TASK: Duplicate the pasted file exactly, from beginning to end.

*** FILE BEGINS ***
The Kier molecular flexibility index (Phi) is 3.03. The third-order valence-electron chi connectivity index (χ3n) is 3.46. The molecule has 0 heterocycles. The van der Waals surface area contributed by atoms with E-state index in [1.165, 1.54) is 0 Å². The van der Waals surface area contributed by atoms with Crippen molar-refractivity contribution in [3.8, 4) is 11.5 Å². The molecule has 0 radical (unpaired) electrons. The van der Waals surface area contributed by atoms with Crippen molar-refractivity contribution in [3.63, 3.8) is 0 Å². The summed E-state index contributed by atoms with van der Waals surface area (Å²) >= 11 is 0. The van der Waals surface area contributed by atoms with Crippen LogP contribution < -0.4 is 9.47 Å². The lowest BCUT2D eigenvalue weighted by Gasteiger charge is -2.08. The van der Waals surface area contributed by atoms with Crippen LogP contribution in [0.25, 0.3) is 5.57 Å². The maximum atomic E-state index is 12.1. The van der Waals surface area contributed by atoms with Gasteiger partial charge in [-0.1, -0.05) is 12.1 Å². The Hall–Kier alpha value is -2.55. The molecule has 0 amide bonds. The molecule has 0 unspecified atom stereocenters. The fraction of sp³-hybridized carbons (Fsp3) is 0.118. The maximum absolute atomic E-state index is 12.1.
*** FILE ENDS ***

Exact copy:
The Kier molecular flexibility index (Phi) is 3.03. The third-order valence-electron chi connectivity index (χ3n) is 3.46. The molecule has 0 heterocycles. The van der Waals surface area contributed by atoms with E-state index in [1.165, 1.54) is 0 Å². The van der Waals surface area contributed by atoms with Crippen molar-refractivity contribution in [3.8, 4) is 11.5 Å². The molecule has 0 radical (unpaired) electrons. The van der Waals surface area contributed by atoms with Crippen molar-refractivity contribution in [3.63, 3.8) is 0 Å². The summed E-state index contributed by atoms with van der Waals surface area (Å²) >= 11 is 0. The van der Waals surface area contributed by atoms with Crippen LogP contribution < -0.4 is 9.47 Å². The lowest BCUT2D eigenvalue weighted by Gasteiger charge is -2.08. The van der Waals surface area contributed by atoms with Crippen LogP contribution in [0.25, 0.3) is 5.57 Å². The maximum atomic E-state index is 12.1. The van der Waals surface area contributed by atoms with Gasteiger partial charge in [-0.1, -0.05) is 12.1 Å². The Hall–Kier alpha value is -2.55. The molecule has 0 amide bonds. The molecule has 0 unspecified atom stereocenters. The fraction of sp³-hybridized carbons (Fsp3) is 0.118. The maximum absolute atomic E-state index is 12.1.